Latitude Longitude Coordinates to State Code in R

Is there a fast way to convert latitude and longitude coordinates to State codes in R? I've been using the zipcode package as a look up table but it's too slow when I'm querying lots of lat/long values

If not in R is there any way to do this using google geocoder or any other type of fast querying service?

Thanks!

Here is a function that takes a data.frame of lat-longs within the lower 48 states, and for each point, returns the state in which it is located.

Most of the function simply prepares the SpatialPoints and SpatialPolygons objects needed by the over() function in the sp package, which does the real heavy lifting of calculating the 'intersection' of points and polygons:

library(sp)
library(maps)
library(maptools)

# The single argument to this function, pointsDF, is a data.frame in which:
#   - column 1 contains the longitude in degrees (negative in the US)
#   - column 2 contains the latitude in degrees

latlong2state <- function(pointsDF) {
# Prepare SpatialPolygons object with one SpatialPolygon
# per state (plus DC, minus HI & AK)
states <- map('state', fill=TRUE, col="transparent", plot=FALSE)
IDs <- sapply(strsplit(states\$names, ":"), function(x) x)
states_sp <- map2SpatialPolygons(states, IDs=IDs,
proj4string=CRS("+proj=longlat +datum=WGS84"))

# Convert pointsDF to a SpatialPoints object
pointsSP <- SpatialPoints(pointsDF,
proj4string=CRS("+proj=longlat +datum=WGS84"))

# Use 'over' to get _indices_ of the Polygons object containing each point
indices <- over(pointsSP, states_sp)

# Return the state names of the Polygons object containing each point
stateNames <- sapply(states_sp@polygons, function(x) x@ID)
stateNames[indices]
}

# Test the function using points in Wisconsin and Oregon.
testPoints <- data.frame(x = c(-90, -120), y = c(44, 44))

latlong2state(testPoints)
 "wisconsin" "oregon" # IT WORKS
• I had to change wgs84 to WGS84 to get this example to work. – lever Mar 8 '16 at 23:11
• @lever Thanks for pointing that out. Wonder when (and where) that was changed. In any case, I've now edited to fix it. – Josh O'Brien Mar 8 '16 at 23:17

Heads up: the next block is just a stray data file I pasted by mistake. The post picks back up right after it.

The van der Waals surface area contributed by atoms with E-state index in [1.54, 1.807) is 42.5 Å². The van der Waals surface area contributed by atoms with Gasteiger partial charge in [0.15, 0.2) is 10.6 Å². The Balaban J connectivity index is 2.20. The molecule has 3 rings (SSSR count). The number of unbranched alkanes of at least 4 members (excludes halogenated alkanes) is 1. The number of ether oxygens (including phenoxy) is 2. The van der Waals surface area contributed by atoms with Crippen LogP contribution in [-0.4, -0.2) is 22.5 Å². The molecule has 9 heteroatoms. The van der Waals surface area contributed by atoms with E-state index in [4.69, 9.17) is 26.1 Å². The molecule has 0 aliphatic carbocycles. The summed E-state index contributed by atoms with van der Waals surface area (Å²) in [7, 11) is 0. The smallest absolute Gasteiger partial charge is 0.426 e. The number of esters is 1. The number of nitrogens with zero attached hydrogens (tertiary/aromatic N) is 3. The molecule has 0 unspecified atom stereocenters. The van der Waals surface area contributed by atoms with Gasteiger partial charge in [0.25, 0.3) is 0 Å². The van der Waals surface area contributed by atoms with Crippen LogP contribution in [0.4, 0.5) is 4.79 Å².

• Is there a quick edit to get this to go from lat/lon to Zip Codes instead of states? – Agustín Indaco Sep 18 '18 at 20:37
• @AgustínIndaco Not quick, since in my code, the polygon layer of states is provided by the maps package, and it has no corresponding layer of zip code boundaries. If you find such a layer, you could of course adapt my code to work with it. Alternatively, you may want to look into "reverse geocoding" as, e.g., here. – Josh O'Brien Sep 18 '18 at 21:06
• I've found this answer produces results that lack adequate precision for some applications. For example, 38.83226,-76.98946 is coded as Maryland, not the District of Columbia. And 34.97982,-85.42203 is coded as Tennessee, not Georgia. If you're working with 15,000 points, as I am, this method is going to produce a lot of incorrect results (about 900 in the data set I'm working with, I'd estimate). I'm not sure what a better solution would be, however. – LaissezPasser Jul 31 at 18:49

You can do it in a few lines of R.

library(sp)
library(rgdal)
#lat and long
Lat <- 57.25
Lon <- -9.41
#make a data frame
coords <- as.data.frame(cbind(Lon,Lat))
#and into Spatial
points <- SpatialPoints(coords)
#SpatialPolygonDataFrame - I'm using a shapefile of UK counties
counties <- readOGR(".", "uk_counties")
#assume same proj as shapefile!
proj4string(points) <- proj4string(counties)
#get county polygon point is in
result <- as.character(over(points, counties)\$County_Name)
• Thanks! This was even easier :) – M. Kooi Aug 4 '16 at 13:18

See ?over in the sp package. You'll need to have the state boundaries as a SpatialPolygonDataFrame.

Example data (polygons and points)

library(raster)
pols <- shapefile(system.file("external/lux.shp", package="raster"))
xy <- coordinates(p)

Use raster::extract

extract(p, xy)

#   point.ID poly.ID ID_1       NAME_1 ID_2           NAME_2 AREA
#1         1       1    1     Diekirch    1         Clervaux  312
#2         2       2    1     Diekirch    2         Diekirch  218
#3         3       3    1     Diekirch    3          Redange  259
#4         4       4    1     Diekirch    4          Vianden   76
#5         5       5    1     Diekirch    5            Wiltz  263
#6         6       6    2 Grevenmacher    6       Echternach  188
#7         7       7    2 Grevenmacher    7           Remich  129
#8         8       8    2 Grevenmacher   12     Grevenmacher  210
#9         9       9    3   Luxembourg    8         Capellen  185
#10       10      10    3   Luxembourg    9 Esch-sur-Alzette  251
#11       11      11    3   Luxembourg   10       Luxembourg  237
#12       12      12    3   Luxembourg   11           Mersch  233

It's very straightforward using sf:

library(maps)
library(sf)

## Get the states map, turn into sf object
US <- st_as_sf(map("state", plot = FALSE, fill = TRUE))

## Test the function using points in Wisconsin and Oregon
testPoints <- data.frame(x = c(-90, -120), y = c(44, 44))

# Make it a spatial dataframe, using the same coordinate system as the US spatial dataframe
testPoints <- st_as_sf(testPoints, coords = c("x", "y"), crs = st_crs(US))

#.. and perform a spatial join!
st_join(testPoints, US)

ID        geometry
1 wisconsin  POINT (-90 44)
2    oregon POINT (-120 44)